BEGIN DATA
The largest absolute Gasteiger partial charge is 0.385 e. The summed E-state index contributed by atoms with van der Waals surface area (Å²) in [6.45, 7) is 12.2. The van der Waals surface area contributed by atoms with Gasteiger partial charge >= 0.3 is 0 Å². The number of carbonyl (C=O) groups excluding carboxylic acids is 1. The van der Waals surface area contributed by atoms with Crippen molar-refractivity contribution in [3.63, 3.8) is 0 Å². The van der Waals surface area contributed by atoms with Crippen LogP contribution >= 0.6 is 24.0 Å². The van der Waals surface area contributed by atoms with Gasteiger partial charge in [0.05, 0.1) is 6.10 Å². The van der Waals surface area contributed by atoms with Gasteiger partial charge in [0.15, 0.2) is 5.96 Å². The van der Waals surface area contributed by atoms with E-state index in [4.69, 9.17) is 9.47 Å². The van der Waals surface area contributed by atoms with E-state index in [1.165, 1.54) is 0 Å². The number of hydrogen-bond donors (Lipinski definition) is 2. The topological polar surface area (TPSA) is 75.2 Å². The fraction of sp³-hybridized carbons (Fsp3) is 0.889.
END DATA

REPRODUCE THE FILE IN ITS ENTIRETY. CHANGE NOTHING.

The largest absolute Gasteiger partial charge is 0.385 e. The summed E-state index contributed by atoms with van der Waals surface area (Å²) in [6.45, 7) is 12.2. The van der Waals surface area contributed by atoms with Gasteiger partial charge >= 0.3 is 0 Å². The number of carbonyl (C=O) groups excluding carboxylic acids is 1. The van der Waals surface area contributed by atoms with Crippen molar-refractivity contribution in [3.63, 3.8) is 0 Å². The van der Waals surface area contributed by atoms with Crippen LogP contribution >= 0.6 is 24.0 Å². The van der Waals surface area contributed by atoms with Gasteiger partial charge in [0.05, 0.1) is 6.10 Å². The van der Waals surface area contributed by atoms with Gasteiger partial charge in [0.15, 0.2) is 5.96 Å². The van der Waals surface area contributed by atoms with E-state index in [4.69, 9.17) is 9.47 Å². The van der Waals surface area contributed by atoms with E-state index in [1.165, 1.54) is 0 Å². The number of hydrogen-bond donors (Lipinski definition) is 2. The topological polar surface area (TPSA) is 75.2 Å². The fraction of sp³-hybridized carbons (Fsp3) is 0.889.